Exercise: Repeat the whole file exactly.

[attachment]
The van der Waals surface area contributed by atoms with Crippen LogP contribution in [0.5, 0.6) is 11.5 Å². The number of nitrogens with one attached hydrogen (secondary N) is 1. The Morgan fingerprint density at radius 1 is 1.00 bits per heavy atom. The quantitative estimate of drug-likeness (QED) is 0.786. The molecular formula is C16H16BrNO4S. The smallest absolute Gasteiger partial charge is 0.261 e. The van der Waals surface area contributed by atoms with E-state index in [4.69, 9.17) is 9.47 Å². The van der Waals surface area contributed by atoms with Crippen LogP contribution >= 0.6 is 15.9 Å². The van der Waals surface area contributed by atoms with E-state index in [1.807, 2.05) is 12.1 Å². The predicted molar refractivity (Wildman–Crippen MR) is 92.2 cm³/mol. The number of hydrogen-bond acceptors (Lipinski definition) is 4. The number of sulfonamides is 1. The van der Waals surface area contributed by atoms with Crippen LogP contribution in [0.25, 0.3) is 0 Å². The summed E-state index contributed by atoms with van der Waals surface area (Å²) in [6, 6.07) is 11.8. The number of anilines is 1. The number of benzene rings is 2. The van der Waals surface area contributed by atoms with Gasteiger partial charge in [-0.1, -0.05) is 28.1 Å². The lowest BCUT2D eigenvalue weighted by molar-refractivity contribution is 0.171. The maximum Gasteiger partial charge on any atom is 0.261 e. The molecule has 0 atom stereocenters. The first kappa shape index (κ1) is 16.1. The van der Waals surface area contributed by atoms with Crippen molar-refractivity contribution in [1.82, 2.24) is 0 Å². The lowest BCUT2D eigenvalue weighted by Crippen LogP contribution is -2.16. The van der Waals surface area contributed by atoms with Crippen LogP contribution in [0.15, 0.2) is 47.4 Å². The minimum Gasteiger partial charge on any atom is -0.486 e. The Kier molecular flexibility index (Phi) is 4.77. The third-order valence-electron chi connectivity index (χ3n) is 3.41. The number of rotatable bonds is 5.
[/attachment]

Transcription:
The van der Waals surface area contributed by atoms with Crippen LogP contribution in [0.5, 0.6) is 11.5 Å². The number of nitrogens with one attached hydrogen (secondary N) is 1. The Morgan fingerprint density at radius 1 is 1.00 bits per heavy atom. The quantitative estimate of drug-likeness (QED) is 0.786. The molecular formula is C16H16BrNO4S. The smallest absolute Gasteiger partial charge is 0.261 e. The van der Waals surface area contributed by atoms with E-state index in [4.69, 9.17) is 9.47 Å². The van der Waals surface area contributed by atoms with Crippen LogP contribution >= 0.6 is 15.9 Å². The van der Waals surface area contributed by atoms with E-state index in [1.807, 2.05) is 12.1 Å². The predicted molar refractivity (Wildman–Crippen MR) is 92.2 cm³/mol. The number of hydrogen-bond acceptors (Lipinski definition) is 4. The number of sulfonamides is 1. The van der Waals surface area contributed by atoms with Crippen LogP contribution in [0.25, 0.3) is 0 Å². The summed E-state index contributed by atoms with van der Waals surface area (Å²) in [6, 6.07) is 11.8. The number of anilines is 1. The number of benzene rings is 2. The van der Waals surface area contributed by atoms with Gasteiger partial charge in [-0.1, -0.05) is 28.1 Å². The lowest BCUT2D eigenvalue weighted by molar-refractivity contribution is 0.171. The maximum Gasteiger partial charge on any atom is 0.261 e. The molecule has 0 atom stereocenters. The first kappa shape index (κ1) is 16.1. The van der Waals surface area contributed by atoms with Crippen molar-refractivity contribution in [1.82, 2.24) is 0 Å². The lowest BCUT2D eigenvalue weighted by Crippen LogP contribution is -2.16. The van der Waals surface area contributed by atoms with Crippen LogP contribution in [0.15, 0.2) is 47.4 Å². The minimum Gasteiger partial charge on any atom is -0.486 e. The Kier molecular flexibility index (Phi) is 4.77. The third-order valence-electron chi connectivity index (χ3n) is 3.41. The number of rotatable bonds is 5.